2017 LifeKeepers Award recipients
Congratulations to Zack Makoare, recipient of the inaugural National Lifekeepers Supreme Award, for his work as director of Te Taitimu Trust, helping to prevent suicide in the Hawke’s Bay region.
Zack Makoare is founder and chief executive of Te Taitimu Trust Hawke's Bay. As a couple, Zack and his wife Gina have been bonded in their drive to prevent suicides after losing their teenage son to suicide in the early 2000s. Zack and the trust are actively involved in providing a number of activities for Māori youth and their whanau. This includes a week-long camp involving 150 youth focused on building resilience, connectivity, self-esteem and leadership as well as youth leadership and career pathway programmes. Zack is described as someone who is unashamed and selfless when it comes to putting himself out there to benefit others.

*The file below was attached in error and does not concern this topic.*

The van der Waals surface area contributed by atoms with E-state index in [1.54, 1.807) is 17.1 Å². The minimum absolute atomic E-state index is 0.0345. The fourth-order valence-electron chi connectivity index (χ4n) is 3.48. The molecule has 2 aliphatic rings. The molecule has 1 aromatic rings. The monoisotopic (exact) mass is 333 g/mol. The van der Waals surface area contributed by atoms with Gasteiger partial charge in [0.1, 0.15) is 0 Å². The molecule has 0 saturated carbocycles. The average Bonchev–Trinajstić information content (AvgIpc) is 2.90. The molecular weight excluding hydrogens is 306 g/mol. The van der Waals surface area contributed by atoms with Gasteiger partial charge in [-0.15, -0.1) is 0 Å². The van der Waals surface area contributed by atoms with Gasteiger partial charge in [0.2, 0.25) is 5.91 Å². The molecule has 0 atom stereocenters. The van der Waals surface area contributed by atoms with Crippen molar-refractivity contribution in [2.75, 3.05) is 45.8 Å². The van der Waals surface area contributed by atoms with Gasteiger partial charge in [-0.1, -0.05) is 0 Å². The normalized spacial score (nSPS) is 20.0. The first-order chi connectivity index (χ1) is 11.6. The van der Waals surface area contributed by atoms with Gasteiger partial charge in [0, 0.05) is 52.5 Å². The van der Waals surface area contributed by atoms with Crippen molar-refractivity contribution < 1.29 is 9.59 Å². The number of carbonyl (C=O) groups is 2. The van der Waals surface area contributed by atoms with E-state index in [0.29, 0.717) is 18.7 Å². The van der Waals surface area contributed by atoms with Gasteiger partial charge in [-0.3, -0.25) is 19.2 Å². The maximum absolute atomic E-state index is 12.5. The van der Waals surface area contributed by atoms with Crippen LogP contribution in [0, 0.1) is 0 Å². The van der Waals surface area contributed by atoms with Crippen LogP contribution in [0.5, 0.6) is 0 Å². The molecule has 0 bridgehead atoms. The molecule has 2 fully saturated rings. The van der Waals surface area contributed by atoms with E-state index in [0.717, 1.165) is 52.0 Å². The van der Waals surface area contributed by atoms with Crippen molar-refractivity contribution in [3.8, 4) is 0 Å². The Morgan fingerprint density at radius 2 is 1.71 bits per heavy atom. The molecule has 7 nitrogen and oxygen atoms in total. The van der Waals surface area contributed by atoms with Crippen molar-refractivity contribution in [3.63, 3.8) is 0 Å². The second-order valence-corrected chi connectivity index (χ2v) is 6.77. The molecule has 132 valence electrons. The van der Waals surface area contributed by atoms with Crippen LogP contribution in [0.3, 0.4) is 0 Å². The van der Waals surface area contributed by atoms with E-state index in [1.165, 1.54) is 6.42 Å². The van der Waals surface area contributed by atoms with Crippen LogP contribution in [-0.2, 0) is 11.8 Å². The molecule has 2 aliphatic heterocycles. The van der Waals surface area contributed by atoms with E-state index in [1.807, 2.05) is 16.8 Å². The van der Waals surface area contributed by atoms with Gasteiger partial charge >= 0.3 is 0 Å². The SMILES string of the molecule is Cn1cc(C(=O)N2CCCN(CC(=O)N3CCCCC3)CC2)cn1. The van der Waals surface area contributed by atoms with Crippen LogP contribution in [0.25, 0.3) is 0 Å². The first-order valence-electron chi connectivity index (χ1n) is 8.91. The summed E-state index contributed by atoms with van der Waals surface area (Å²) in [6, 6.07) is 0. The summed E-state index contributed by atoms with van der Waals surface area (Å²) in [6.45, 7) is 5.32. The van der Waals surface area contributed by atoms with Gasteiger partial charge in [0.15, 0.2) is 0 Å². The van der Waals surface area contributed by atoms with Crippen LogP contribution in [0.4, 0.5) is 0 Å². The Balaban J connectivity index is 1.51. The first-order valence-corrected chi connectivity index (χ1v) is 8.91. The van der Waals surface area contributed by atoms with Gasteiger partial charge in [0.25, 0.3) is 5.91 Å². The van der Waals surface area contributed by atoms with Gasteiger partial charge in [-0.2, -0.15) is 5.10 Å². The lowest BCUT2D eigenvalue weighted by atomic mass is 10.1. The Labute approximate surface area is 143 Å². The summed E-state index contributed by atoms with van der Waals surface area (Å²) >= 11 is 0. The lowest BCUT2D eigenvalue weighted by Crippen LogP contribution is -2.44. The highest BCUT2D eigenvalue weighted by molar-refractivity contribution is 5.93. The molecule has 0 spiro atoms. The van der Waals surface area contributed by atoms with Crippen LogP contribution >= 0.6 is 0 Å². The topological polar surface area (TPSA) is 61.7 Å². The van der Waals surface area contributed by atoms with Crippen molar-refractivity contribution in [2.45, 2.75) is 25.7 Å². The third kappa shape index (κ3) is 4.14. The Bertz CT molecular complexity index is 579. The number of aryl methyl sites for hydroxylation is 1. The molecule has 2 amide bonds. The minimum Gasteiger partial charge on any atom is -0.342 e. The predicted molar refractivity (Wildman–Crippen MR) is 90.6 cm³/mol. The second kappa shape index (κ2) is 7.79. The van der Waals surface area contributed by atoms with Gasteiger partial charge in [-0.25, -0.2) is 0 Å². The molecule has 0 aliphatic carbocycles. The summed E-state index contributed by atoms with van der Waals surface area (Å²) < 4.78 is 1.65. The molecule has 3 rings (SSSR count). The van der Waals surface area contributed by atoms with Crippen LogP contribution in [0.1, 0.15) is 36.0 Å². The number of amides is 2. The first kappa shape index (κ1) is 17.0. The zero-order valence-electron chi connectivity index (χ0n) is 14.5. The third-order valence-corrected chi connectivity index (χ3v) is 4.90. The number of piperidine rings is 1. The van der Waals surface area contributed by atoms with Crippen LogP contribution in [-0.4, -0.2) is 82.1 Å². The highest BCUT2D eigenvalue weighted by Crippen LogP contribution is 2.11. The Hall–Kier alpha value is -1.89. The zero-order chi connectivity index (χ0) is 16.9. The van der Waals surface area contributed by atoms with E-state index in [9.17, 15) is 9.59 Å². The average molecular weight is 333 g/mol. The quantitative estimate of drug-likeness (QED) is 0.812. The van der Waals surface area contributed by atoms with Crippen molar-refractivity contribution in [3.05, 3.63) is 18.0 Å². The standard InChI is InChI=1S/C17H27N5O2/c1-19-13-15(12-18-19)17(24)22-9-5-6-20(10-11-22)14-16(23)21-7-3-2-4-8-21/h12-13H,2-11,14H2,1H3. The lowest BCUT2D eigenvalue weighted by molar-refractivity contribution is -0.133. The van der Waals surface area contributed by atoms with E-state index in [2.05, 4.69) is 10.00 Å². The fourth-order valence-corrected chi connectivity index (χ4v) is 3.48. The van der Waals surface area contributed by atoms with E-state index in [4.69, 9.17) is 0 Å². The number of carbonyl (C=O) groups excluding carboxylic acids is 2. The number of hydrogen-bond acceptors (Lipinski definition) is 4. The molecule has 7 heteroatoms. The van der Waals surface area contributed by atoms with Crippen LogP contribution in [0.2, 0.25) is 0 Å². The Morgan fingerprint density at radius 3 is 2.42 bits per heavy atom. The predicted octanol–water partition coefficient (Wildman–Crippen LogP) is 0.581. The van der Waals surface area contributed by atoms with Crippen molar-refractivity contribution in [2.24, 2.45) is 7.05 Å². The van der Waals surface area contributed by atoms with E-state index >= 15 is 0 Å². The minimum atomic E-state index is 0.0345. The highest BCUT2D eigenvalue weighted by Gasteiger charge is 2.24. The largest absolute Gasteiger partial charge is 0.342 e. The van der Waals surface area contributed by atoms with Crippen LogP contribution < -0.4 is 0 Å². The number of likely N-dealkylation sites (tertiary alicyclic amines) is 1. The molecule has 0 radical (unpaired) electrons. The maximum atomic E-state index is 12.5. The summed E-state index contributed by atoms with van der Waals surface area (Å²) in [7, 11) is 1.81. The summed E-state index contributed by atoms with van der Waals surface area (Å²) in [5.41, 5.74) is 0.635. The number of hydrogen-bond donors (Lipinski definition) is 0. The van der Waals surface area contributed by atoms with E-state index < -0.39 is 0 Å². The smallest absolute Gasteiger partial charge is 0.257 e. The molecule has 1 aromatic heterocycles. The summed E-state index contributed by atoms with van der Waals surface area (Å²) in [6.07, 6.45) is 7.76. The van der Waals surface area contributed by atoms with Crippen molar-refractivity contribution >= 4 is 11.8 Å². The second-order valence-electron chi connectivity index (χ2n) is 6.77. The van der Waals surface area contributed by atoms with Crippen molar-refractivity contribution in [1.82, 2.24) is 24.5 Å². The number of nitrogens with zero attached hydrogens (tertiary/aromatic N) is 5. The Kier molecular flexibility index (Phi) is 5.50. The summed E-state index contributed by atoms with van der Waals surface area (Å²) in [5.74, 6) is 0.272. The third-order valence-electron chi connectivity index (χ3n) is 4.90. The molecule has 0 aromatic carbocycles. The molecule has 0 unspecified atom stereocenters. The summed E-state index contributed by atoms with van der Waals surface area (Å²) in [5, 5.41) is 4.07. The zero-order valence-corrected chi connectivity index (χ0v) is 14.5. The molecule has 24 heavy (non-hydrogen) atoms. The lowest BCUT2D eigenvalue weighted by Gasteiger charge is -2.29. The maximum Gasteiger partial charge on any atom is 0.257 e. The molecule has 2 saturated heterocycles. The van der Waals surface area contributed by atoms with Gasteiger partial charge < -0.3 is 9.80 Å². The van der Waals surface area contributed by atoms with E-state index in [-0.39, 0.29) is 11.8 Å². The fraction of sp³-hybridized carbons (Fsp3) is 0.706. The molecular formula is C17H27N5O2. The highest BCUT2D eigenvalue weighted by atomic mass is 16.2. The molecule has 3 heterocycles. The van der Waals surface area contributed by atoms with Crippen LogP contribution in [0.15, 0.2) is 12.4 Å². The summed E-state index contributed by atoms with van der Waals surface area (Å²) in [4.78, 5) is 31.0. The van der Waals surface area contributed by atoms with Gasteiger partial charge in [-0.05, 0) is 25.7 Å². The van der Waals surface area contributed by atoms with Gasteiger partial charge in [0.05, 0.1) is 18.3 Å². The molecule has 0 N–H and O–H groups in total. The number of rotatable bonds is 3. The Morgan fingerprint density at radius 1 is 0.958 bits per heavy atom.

Pictured above (left to right): LifeKeepers Ambassador Dr Lance O'Sullivan, Zack Makoare, Le Va CE Dr Monique Faleafa, CASA CE Maree Inder.
Christine is a counsellor and facilitator at Mindful Me in Timaru. Christine was nominated by South Canterbury DHB for providing counselling and mindfulness group programmes in South Canterbury, particularly encouraging social wellbeing in young people. Christine is described as having a well-needed skill set, consistent with the principles of best and of safe practice.